The ulcers can be painful and the blister-like rashes may be uncomfortable for the child, but HFMD is a minor viral infection illness that usually lasts for only a few days.

common childhood illnesses in malaysia - HFMD, hand-foot-mouth disease
Figure 2: HFMD rashes on the feet, hands and around the mouth

Things you can do to help:

  • A soft diet (e.g., porridge, soup, pureed fruit) may help, if the mouth ulcers make it too uncomfortable for the child to eat
  • Ensure the child drinks plenty of water
  • Giving medications as prescribed by a pediatrician – e.g., paracetamol to relieve fever

5. Gastroenteritis

Gastroenteritis is an infection by bacteria or viruses in the stomach or intestines. Although it is not strictly a childhood illness, children may also get infected by it quite often. Infection occurs if children touch contaminated items and then touch their food or mouth, or if they share drinks with infected people. The main signs are usually vomiting and diarrhea. The child may also have fever, abdominal pain, body aches, bloating and loss of appetite.

Diarrhea and vomiting can lead to dehydration. Mild dehydration can be treated with oral rehydration solutions. In rare cases, severe dehydration may need treatment in the hospital. 

Things you can do to help:

  • Watch out for signs of dehydration to prevent it getting worse – dry mouth, not passing urine, cold hands and feet are all indicators of dehydration 
  • Treat mild dehydration with oral rehydration solutions – these can be bought over the counter without a doctor’s prescription
  • Visit the doctor if your child has recurring episodes of vomiting and diarrhea – the doctor may prescribe anti-vomiting medicine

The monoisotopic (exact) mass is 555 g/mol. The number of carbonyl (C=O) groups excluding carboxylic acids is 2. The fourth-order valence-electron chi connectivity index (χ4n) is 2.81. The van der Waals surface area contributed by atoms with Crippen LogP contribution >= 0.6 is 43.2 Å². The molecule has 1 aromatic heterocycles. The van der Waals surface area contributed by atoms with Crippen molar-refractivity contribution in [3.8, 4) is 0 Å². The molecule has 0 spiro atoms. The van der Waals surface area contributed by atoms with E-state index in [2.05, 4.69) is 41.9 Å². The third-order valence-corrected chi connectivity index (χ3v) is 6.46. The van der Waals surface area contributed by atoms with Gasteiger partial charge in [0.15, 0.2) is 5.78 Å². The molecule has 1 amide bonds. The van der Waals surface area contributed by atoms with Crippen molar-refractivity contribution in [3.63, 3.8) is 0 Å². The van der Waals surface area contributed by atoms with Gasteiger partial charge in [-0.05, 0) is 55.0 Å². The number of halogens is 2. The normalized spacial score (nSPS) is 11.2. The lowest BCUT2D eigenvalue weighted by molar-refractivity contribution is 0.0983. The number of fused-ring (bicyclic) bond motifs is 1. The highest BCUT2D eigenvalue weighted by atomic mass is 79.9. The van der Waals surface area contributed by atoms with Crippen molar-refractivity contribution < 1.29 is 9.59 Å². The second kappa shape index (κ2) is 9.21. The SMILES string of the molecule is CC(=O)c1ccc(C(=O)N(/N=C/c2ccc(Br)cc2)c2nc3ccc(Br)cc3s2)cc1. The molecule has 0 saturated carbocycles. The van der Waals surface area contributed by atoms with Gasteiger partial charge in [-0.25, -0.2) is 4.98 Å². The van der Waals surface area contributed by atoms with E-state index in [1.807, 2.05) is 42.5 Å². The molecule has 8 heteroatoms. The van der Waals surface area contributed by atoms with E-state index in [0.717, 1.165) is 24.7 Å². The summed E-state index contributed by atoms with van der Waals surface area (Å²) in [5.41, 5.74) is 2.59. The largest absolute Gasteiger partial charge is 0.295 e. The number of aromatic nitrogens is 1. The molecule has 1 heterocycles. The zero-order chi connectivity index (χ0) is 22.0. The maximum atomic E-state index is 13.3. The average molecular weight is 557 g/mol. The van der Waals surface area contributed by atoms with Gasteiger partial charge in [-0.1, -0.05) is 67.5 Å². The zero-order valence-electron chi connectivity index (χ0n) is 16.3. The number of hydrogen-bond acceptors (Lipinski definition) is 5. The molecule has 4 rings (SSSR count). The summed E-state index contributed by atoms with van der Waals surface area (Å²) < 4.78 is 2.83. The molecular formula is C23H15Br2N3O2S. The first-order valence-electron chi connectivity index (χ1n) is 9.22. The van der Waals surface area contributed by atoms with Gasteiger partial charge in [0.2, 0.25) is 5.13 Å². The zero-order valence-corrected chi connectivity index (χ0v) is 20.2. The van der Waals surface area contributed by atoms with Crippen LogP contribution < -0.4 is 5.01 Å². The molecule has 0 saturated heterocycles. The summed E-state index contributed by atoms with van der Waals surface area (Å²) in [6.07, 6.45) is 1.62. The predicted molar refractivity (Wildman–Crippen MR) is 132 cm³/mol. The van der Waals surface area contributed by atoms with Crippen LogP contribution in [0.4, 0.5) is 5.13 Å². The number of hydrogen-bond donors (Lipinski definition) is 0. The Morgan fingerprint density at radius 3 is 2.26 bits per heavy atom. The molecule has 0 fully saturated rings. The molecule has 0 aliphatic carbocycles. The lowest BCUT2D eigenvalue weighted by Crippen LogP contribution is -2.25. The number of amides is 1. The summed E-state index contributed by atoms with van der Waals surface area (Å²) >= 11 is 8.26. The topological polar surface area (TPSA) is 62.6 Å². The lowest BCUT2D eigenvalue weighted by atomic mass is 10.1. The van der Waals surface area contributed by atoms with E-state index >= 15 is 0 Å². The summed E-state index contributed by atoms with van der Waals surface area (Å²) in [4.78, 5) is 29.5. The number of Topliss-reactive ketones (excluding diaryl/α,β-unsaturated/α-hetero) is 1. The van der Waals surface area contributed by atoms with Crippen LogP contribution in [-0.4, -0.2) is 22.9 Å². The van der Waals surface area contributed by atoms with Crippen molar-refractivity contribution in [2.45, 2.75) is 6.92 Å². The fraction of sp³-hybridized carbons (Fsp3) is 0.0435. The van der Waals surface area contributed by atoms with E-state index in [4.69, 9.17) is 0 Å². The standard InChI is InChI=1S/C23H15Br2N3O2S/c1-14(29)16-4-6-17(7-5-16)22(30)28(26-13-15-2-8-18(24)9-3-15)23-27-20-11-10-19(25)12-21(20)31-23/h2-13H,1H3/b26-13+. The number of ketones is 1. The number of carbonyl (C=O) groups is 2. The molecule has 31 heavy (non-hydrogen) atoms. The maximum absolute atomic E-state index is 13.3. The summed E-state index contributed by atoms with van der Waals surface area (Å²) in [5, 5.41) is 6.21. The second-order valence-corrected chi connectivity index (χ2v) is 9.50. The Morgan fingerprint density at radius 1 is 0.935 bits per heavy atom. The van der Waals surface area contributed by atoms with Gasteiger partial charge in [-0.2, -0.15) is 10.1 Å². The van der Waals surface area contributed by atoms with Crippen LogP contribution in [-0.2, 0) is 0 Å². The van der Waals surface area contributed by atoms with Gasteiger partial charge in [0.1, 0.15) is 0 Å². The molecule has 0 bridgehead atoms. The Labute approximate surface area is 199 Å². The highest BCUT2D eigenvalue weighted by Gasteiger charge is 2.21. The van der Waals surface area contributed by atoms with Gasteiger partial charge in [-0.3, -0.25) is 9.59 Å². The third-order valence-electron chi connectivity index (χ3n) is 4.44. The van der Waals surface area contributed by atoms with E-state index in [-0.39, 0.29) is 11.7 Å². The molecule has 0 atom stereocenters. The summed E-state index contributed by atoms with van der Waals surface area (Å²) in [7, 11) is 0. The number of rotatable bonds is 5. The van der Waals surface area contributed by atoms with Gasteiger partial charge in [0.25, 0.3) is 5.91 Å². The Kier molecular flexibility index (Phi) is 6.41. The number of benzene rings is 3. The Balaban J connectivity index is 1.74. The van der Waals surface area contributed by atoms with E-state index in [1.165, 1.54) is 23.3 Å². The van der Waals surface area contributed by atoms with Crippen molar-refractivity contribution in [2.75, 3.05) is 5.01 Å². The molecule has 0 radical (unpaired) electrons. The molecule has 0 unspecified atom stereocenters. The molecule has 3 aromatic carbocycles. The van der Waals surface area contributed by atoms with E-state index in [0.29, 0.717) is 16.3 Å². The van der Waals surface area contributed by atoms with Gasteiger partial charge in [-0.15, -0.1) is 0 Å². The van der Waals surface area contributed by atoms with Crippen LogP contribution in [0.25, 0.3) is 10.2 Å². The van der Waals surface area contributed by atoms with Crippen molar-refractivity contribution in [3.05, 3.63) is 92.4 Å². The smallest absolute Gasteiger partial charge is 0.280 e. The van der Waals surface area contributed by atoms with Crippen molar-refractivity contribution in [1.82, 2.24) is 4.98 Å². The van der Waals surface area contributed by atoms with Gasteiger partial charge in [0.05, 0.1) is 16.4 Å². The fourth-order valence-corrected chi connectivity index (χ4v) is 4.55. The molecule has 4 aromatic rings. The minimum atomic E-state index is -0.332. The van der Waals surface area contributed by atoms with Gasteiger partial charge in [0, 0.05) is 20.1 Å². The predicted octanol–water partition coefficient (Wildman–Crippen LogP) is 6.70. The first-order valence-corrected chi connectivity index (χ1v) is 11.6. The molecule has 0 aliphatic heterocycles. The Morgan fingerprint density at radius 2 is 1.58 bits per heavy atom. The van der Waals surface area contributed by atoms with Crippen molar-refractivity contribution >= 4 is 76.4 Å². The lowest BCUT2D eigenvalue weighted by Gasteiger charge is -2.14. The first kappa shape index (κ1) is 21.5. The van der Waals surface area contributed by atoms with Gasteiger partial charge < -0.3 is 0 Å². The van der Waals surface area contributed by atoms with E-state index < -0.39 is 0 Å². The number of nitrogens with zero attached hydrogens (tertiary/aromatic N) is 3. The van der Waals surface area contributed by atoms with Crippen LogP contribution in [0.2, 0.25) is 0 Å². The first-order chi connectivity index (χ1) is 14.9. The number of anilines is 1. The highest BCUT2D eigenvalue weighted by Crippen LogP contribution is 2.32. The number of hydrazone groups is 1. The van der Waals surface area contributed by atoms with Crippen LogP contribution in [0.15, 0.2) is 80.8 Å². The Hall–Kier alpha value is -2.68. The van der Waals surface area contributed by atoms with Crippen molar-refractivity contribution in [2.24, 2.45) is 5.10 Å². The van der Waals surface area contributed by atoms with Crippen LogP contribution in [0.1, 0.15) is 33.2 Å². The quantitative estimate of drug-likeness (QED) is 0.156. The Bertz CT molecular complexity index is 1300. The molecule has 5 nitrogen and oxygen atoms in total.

6. Eczema

common childhood illnesses - eczema
Figure 3: A baby with eczema on cheeks

Unlike most childhood illnesses, eczema is not infectious. In fact, children with eczema usually have a family history of eczema or other related conditions like asthma and hay fever. Usually, children with eczema have dry, itchy, bumpy and inflamed skin.

Infants typically have the rash on their cheeks, forehead and scalp. Sometimes it might spread to the knees, elbows and trunk. Older children usually get rashes behind the knees, on the wrists, ankles, or on the neck. Their skin may also be thicker or scarred from scratching.

Things you can do to help:

  • Moisturizing your child’s skin is important as it helps to control flare-ups by preventing dryness and keeping out irritants
  • Allow your children to wear soft, cotton clothing 
  • Try to eliminate known allergens around the home, such as pollen, mold and tobacco smoke
  • Use OTC creams/lotions according to the prescribed length of time – consult a doctor if you’re not sure

Click here to be redirected to our article on eczema to find out more about this skin condition!

7. Asthma

childhood illnesses malaysia - asthma
Figure 4: Children with asthma, a popular childhood illness

Sometimes, it may be tricky to determine whether a child who is coughing or wheezing is suffering from asthma or another respiratory problem, such as bronchitis. One of the main signs of asthma includes frequent coughing, which worsens when the child has a viral infection, or is triggered by exercise or cold air. Other symptoms include a wheezing sound when breathing out, shortness of breath and chest congestion.

Asthma in children may also lead to tiredness, trouble sleeping and a delayed recovery after a respiratory infection. 

Things you can do to help:

  • Limit the child’s exposure to asthma triggers (e.g., tobacco smoke, dust mites, pollen)
  • Try to maintain a healthy weight – if the child is overweight, it may worsen his symptoms and puts them at risk of other health complications
  • Consult with a doctor to determine whether your child needs long-term controlled medications such as inhalers or oral medications.

8. Allergic Rhinitis

When children come into contact with allergens, it triggers the release of histamine and other chemicals in the body, which can cause allergy symptoms such as nasal congestion, runny nose, ear infections, coughing, wheezing, nosebleeds and sore throat.